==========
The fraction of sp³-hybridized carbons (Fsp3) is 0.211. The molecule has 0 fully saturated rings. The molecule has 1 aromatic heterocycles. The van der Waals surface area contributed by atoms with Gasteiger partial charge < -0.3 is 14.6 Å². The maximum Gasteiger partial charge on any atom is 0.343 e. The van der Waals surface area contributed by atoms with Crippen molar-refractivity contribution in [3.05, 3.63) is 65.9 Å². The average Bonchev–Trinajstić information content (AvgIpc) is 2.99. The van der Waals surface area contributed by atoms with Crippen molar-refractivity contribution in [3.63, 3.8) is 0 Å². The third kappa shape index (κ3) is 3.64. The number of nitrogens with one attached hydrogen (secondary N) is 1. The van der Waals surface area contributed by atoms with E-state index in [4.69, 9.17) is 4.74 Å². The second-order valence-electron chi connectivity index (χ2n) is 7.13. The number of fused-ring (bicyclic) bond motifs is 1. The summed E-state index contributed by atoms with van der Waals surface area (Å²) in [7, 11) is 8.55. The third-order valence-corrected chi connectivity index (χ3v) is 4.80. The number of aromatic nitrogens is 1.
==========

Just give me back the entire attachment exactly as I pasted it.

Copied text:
The fraction of sp³-hybridized carbons (Fsp3) is 0.211. The molecule has 0 fully saturated rings. The molecule has 1 aromatic heterocycles. The van der Waals surface area contributed by atoms with Gasteiger partial charge < -0.3 is 14.6 Å². The maximum Gasteiger partial charge on any atom is 0.343 e. The van der Waals surface area contributed by atoms with Crippen molar-refractivity contribution in [3.05, 3.63) is 65.9 Å². The average Bonchev–Trinajstić information content (AvgIpc) is 2.99. The van der Waals surface area contributed by atoms with Crippen molar-refractivity contribution in [3.63, 3.8) is 0 Å². The third kappa shape index (κ3) is 3.64. The number of nitrogens with one attached hydrogen (secondary N) is 1. The van der Waals surface area contributed by atoms with E-state index in [4.69, 9.17) is 4.74 Å². The second-order valence-electron chi connectivity index (χ2n) is 7.13. The number of fused-ring (bicyclic) bond motifs is 1. The summed E-state index contributed by atoms with van der Waals surface area (Å²) in [7, 11) is 8.55. The third-order valence-corrected chi connectivity index (χ3v) is 4.80. The number of aromatic nitrogens is 1.